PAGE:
So, inside and we pick the action up after the captured heroes awaken, Ant-Man, Wasp and Yellowjacket, un-masked and stretched out with shackled hands and feet that the splash page dialogue informs us via new-comer Taskmaster that would not prevent them from shrinking away --

"they do make sure your hands and feet don't go with ya!"
From this we learn he's a nasty piece of work and quite matter-of-fact with it but with a 'common man' voice rather than elevated pomposity. (Can't imagine an English actor playing this villain - for once!)

The splash page also shows Selbe and Dr Solomon flanking the heroes thus giving a full recap in one panel where you may have expected the Taskmaster himself to have hogged the splash to himself - but then, the cover did that.
In the Taskmaster's um... task...(sorry) "to set up a series o' these acadamies.../... trainin' an' distributin' hired help to the Super-villain trade." is an inspired piece of writing plugging a fascinating point of background continuity in the Marvel Universe. I salute the idea Mr Michelinie!

Taskmaster then shows off his abilities which amaze everyone - shield-slinging like Captain America, billy club technique like Daredevil, gymnastics like Spider-Man and then archery like Hawkeye.
As Wasp says, "Th-that was incredible! But how--?"
The secret is... "I was born with what the shrinks call "photographic reflexes"" - basically if he watches it he can do it.
I'm sorry, I like the character and the look but I hate this 'power'. I can accept that if he watches a hero do a back flip he might be able to do a back flip but unless he watches the dismount too how does he not then fall on his face? If he watches a judo-kick he can repeat it but how can that mean he can throw someone judo-style also? Unless he watches hours and hours how does he get the inbuilt instincts the heroes/sportsmen etc have built up over the years? -- I know, radioactive spiders, lava people etc etc but I have a problem with....but it grates.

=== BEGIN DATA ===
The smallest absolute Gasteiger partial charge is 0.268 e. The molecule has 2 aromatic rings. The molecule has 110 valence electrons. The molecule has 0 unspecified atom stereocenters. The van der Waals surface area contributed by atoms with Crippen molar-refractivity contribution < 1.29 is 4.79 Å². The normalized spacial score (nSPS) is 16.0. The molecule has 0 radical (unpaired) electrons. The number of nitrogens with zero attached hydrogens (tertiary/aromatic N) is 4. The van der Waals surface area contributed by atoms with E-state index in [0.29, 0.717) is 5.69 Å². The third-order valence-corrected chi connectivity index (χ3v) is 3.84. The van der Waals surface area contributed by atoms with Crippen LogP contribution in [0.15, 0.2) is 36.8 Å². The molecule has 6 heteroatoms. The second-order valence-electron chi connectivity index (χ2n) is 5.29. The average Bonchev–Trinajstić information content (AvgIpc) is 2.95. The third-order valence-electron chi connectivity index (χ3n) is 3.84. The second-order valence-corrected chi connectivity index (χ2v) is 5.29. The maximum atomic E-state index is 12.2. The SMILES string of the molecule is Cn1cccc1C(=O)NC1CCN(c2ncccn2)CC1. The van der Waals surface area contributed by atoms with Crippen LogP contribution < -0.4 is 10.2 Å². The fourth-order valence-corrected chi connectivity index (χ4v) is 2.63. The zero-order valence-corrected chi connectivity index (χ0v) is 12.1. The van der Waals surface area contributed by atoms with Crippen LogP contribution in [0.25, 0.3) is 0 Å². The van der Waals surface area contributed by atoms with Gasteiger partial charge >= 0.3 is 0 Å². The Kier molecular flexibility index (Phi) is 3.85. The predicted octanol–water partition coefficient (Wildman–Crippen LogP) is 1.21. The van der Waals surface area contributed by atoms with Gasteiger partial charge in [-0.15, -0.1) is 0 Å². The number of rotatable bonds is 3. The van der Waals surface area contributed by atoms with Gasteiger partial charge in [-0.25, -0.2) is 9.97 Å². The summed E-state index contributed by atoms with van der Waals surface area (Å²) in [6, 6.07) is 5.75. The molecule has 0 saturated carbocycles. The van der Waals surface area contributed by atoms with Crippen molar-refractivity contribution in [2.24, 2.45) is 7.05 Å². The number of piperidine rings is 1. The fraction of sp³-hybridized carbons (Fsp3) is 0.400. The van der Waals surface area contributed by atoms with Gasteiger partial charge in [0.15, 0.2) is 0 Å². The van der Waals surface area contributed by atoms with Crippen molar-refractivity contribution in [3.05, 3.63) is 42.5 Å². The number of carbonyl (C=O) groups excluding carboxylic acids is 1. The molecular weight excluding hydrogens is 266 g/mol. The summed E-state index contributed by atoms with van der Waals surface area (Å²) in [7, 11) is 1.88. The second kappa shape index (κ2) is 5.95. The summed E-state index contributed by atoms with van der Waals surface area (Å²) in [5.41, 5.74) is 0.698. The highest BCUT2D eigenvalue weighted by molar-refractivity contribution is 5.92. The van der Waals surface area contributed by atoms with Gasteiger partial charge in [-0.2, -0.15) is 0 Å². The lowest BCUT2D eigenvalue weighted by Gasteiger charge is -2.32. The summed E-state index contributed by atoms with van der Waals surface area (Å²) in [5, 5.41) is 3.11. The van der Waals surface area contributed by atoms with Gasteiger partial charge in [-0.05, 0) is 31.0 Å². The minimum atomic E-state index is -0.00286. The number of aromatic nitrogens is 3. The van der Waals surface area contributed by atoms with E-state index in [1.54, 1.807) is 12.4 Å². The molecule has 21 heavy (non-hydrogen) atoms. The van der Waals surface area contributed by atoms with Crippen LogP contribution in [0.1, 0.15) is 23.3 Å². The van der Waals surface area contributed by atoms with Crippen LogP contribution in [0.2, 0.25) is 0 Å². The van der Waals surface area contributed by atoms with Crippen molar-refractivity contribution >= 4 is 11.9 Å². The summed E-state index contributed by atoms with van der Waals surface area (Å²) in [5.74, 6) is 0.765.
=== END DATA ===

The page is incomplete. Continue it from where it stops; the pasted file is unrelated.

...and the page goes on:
This flashback/origin sequence set between the big close-ups of Taskmaster as he speaks is pure Perez and works wonderfully.
We finally get the bridge between this academy idea of the institute and Dr Solomon's clone tinkering explained as Solomon overstepping his mark by using 'my science staff' for his own heart-growing sideline.
Taskmaster gives Solomon 'a chance. Beat me, an' ya live." with an ominous panel proclaiming

"I don't recall givin' ya a choice, Solomon."
In a suprising and inspired twist, it isn't the villain that kills Solomon here, it's that damaged dying heart that finally gives out on him and it is a powerful scene/death.
Michelinie is on fire here!
"I can't die like this! It's...it's so......common...!

Taskmaster then makes to promote Selbe to Solomon's admin post.
Outside and we return to the waiting Avengers in the snow and that 'Interlude' feeling. Iron Man sums up the current state-of-play of the team with, "Now it seems we've hit the right combination --" and while lost in thought barely notices as aswarm of ants flood into the eye-holes of his face plate!
Quickly (thankfully) as they do not actually attack him, he works out - "It's got to be a signal from Ant-Man or Yellowjacket!" which launches Cap into calvary-mode, "Avengers Assemble!"

Also quickly, (the pacing is great this issue) and with pure-Perez glory, we get a 'we're here' panel with the Avengers broken through the Institute wall.
Love this panel - the rosta of the Avengers that might have been and never quite was (other than here) - without Wasp but with Jocasta.
Again wonderful art - this time as discussed inked by Abel is very good isn't it?

The Wasp explains it was Ant-man who called the ant-help. (Does this again intimate that YJ does not have this ability anymore? That would surprise me, and Iron man it seems.)

The Avengers learn it is not just henchmen they are up against, "Their weaponry appears to possess a high degree of sophistication."